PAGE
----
Long, Barbara J.
Stamatoff, James B.
Haider, Ishaq M.
|1.||A thermally expandable wax composition for use in actuators comprising a wax and a thermooxidative stabilizer.|
|2.||The composition of claim 1 wherein said stabilizer is selected from the group consisting of tetrakis(3,5ditertbutyl4 hydroxycinnamate)) methane, calcium bis(3,5ditertbutyl4 hydroxybenzyl) phosphonate), bis(2,4ditertbutylphenyl) pentaerythritol diphosphite, diestearyl pentaerythritol diphosphite, and combinations thereof,.|
|3.||The composition of claim 2 wherein said stabilizer comprises 012.0% by weight of the total composition.|
|4.||The composition of claim 1 wherein said stabilizer comprises 0.12.0% by weight of the total composition.|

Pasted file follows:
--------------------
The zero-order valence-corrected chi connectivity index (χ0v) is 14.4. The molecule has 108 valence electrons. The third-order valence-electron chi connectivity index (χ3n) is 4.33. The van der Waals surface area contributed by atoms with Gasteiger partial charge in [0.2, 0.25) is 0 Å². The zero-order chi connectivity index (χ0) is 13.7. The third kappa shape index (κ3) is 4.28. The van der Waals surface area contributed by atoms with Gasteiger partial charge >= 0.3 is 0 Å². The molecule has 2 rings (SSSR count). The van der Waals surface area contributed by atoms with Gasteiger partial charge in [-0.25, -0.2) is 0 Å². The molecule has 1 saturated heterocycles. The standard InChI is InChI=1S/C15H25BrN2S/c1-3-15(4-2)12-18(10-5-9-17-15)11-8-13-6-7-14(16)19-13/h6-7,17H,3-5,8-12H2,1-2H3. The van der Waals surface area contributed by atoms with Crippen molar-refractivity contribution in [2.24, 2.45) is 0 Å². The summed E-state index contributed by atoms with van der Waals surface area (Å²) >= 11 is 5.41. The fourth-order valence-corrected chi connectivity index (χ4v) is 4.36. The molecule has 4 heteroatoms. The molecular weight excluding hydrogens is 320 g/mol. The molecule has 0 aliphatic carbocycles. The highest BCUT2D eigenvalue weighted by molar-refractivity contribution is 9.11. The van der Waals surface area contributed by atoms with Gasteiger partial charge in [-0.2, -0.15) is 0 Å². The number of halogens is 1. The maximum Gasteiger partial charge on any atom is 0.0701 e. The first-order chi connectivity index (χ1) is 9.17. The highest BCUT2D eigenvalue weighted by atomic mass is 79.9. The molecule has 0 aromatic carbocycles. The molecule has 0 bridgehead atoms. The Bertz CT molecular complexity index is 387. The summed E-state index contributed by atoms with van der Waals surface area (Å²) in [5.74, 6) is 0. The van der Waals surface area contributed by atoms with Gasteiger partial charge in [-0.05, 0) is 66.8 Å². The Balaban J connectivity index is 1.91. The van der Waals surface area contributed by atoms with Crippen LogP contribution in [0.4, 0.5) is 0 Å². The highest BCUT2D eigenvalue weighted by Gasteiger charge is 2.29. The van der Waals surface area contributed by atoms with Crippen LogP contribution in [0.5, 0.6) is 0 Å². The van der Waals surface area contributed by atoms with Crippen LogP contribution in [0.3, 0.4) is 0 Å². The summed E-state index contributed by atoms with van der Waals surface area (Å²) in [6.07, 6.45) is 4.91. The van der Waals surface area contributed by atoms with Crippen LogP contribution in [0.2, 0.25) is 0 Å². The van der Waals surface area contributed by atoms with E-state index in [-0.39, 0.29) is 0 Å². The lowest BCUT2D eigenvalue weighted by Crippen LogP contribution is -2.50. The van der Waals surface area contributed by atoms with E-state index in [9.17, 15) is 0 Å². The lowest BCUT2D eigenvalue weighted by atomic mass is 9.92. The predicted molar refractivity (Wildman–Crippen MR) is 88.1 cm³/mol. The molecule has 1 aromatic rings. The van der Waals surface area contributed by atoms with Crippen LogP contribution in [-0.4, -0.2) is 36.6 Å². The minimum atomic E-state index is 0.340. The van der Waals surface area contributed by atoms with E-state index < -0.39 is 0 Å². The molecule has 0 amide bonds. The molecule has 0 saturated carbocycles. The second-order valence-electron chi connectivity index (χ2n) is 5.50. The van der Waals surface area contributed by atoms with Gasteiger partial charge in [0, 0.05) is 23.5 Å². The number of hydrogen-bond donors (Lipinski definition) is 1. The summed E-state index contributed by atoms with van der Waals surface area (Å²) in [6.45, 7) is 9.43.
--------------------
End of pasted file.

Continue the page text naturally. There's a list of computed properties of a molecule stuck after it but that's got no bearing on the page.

|5.||The composition of claim 1 further comprising ethylenevinyl acetate copolymer and 530% by weight paraffin oil.|
|6.||A thermally expandable wax composition for use in actuators comprising: a wax; 012.0% by weight of a thermooxidative stabilizer selected from the group consisting of tetrakis(3,5ditert butyl4hydroxycinnamate)) methane, calcium bis(3,5ditert butyl4hydroxybenzyl) phosphonate), bis(2,4ditert butylphenyl) pentaerythritol diphosphite, diestearyl pentaerythritol diphosphite, and combinations thereof; 530% by weight paraffin oil; and, ethylenevinyl acetate copolymer.|
Background Of The Invention
This invention relates to the field of thermally expandable materials for actuators, especially to thermally expandable wax compositions containing one or more additives to increase thermooxidative stability, increase viscosity, and/or decrease hardness of the composition.